Innovation Academies

Charter schools offer students new ways of learning, but struggle financially and don’t always succeed

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Students of Halau Ku Mana start each day with Hawaiian chants.
Photo: David Croxford

While other students around the state begin their day reciting the Pledge of Allegiance or listening to announcements in traditional classrooms with four walls, the 85 students at Halau Ku Mana charter school chant in Hawaiian under a tree-shaded tent in upper Makiki.

Respectfully, they ask permission to begin a day of classes – math and reading, hula and Hawaiian language, history and maybe work in the loi or repairing the school’s small, double-hulled canoe. The traditional chant “sets a tone for their day,” says vice principal and kumu hula Kawika Mersberg. “It helps them focus.”

Meanwhile, down the mountain in gritty Kakaako, Voyager charter school welcomes 230 students into classes that include two grade levels in each room. The mixing lets children mentor younger pupils and bond with older ones.

In a school where the Golden Rule is part of the mission, parents join teachers in art projects, read to the class or help with math. “This school helps kids have a better opportunity to progress at their own speed,” says Layla Dedrick, a parent also active on the board. “They have pride in being Voyager students.”

Two hundred miles away in Pahoa on the Big Island of Hawaii – an area struggling with poverty – yet another charter is preparing students to care for 2,000 acres of virgin forest or to clear invasive mangrove from ancient fishponds.

At the Hawaii Academy of Arts and Science, endangered and indigenous plants are part of the lessons, along with an understanding of living sustainably. “Our kids are really proud of their campus,” says HAAS director Steve Hirakami of the 460 students from K-12. “There’s no vandalism. If you turn it over to kids, they’re going to take care. If you make it like an institution, they treat it like that.”

These are not your father’s public schools. Or maybe even your own. Launched more than a decade ago, Hawaii’s public charter schools have given families new options, established a safety net for students, and created a pool of flexible centers willing to test ideas. The three highlighted here, along with 28 others throughout the Islands, offer students and families choices based on the idea that children learn in different ways. Advocates say charters create many other benefits by innovating – including a stronger economy.

Deenie Musick, director of Halau Ku Mana
Photo: David Croxford

“If you give kids a great education – and charter schools can – it’s the best path to future economic growth,” says Nelson Smith, president and CEO of the National Alliance for Public Charter Schools, based in Washington, D.C. “Because of their flexibility and ability to innovate, charters can try out new things hard to accomplish in big systems. They’re kind of an R & D source for education.

“If some of our global economic problems can be traced back to low-performing schools in the U.S., that’s the place to start. There are other direct economic benefits as well – we’ve seen communities revitalized because of bringing in strong new charter schools.”

While charters survive with less money per pupil than regular Hawaii public schools, most have managed to keep children in class during Furlough Fridays by economizing elsewhere.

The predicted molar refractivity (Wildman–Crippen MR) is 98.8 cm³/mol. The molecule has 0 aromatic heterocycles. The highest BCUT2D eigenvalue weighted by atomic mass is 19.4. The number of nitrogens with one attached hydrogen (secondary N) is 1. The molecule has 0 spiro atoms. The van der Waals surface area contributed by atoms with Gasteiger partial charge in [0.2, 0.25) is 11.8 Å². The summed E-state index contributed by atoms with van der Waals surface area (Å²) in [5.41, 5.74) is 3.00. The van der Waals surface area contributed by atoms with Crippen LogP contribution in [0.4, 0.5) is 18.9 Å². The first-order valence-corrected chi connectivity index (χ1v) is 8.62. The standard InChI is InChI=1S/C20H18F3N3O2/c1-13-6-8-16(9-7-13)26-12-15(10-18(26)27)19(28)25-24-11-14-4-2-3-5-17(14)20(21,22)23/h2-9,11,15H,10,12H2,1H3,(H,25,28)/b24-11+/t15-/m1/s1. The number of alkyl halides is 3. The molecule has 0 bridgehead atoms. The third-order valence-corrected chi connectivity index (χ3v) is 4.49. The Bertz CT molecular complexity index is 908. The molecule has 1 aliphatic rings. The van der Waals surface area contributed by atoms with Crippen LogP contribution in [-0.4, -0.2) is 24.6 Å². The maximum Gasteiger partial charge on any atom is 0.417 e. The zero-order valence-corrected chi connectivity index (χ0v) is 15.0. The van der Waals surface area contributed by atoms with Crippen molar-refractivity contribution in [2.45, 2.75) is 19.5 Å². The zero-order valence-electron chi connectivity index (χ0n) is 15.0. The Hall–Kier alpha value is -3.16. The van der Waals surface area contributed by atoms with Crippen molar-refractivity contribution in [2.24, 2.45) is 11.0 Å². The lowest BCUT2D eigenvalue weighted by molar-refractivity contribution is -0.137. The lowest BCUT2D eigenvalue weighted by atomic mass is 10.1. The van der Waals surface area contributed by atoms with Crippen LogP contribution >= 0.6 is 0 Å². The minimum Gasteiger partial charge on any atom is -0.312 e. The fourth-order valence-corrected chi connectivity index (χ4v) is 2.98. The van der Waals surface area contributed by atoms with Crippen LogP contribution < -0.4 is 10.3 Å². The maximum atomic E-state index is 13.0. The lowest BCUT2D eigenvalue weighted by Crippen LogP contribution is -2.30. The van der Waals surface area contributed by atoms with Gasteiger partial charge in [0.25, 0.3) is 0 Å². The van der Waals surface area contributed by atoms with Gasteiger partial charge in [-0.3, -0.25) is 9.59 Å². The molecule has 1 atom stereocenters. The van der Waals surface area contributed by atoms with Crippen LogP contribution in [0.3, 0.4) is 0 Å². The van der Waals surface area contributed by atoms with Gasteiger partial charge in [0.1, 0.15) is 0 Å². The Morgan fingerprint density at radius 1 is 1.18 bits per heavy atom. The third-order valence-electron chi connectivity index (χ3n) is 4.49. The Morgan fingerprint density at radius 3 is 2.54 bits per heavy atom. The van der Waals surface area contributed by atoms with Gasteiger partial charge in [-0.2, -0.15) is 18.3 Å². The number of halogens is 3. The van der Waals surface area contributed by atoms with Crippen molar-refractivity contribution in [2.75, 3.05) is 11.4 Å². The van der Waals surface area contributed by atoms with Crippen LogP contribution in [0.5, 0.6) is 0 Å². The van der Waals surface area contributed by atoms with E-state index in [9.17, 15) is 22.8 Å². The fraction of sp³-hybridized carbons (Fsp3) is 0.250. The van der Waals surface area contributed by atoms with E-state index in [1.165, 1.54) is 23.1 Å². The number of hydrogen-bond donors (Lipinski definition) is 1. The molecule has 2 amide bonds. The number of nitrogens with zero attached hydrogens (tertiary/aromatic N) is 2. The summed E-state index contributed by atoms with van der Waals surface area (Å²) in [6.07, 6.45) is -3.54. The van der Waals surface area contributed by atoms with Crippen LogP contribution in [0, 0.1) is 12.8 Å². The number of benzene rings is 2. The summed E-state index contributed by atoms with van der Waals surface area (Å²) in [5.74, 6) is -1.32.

“I told everyone, ‘If we work hard and stick together and waste no time, we can squeak through,’ ” says Hirakami, of the Big Island’s HAAS. “Our program budgets are cut in half and each teacher gets money for curriculum. But I said, ‘Just because you have it, don’t spend it.’ And our teachers have been real frugal.”

Photo: David Croxford

This year, 11 percent of the state’s 177,800 public school students were enrolled in charters – a proportion that is increasing by about a full percentage point annually. Kamehameha Schools is so enthusiastic about the culturally based charters that it provides an additional $1,500 per student above state funding to those with 40 percent or more students of Native Hawaiian ancestry.

But the picture isn’t all rosy. Like regular public schools, the 31 charters face money and facilities challenges. Many schools worry about their survival, or are pondering further cuts, including turning away students, as funding continues to shrink. Also, because they are all different from each other – sometimes radically different – some are doing better than the average public school on measures such as math and reading tests, and some are doing worse. On average, math scores for charter students are far below those for students in regular schools, and last year, a lower proportion of charters hit their No Child Left Behind standards than regular schools.

“System change is not ‘Cup o’ Noodles,’ where you put in hot water and boom!” declares Rep. Roy Takumi, chairman of the state House Education Committee. “But we’re getting there and we’re going to get there. Charters have to be nurtured and encouraged. Once they get to be mature and you don’t see results, then revoke. But we’re far, far from there. The jury is still out.”

Many of the issues faced by charters are also faced by regular schools: facilities, funding, support from the state, accountability and, of course, scores. Here are areas to consider in weighing the advantages and disadvantages of charters:

 

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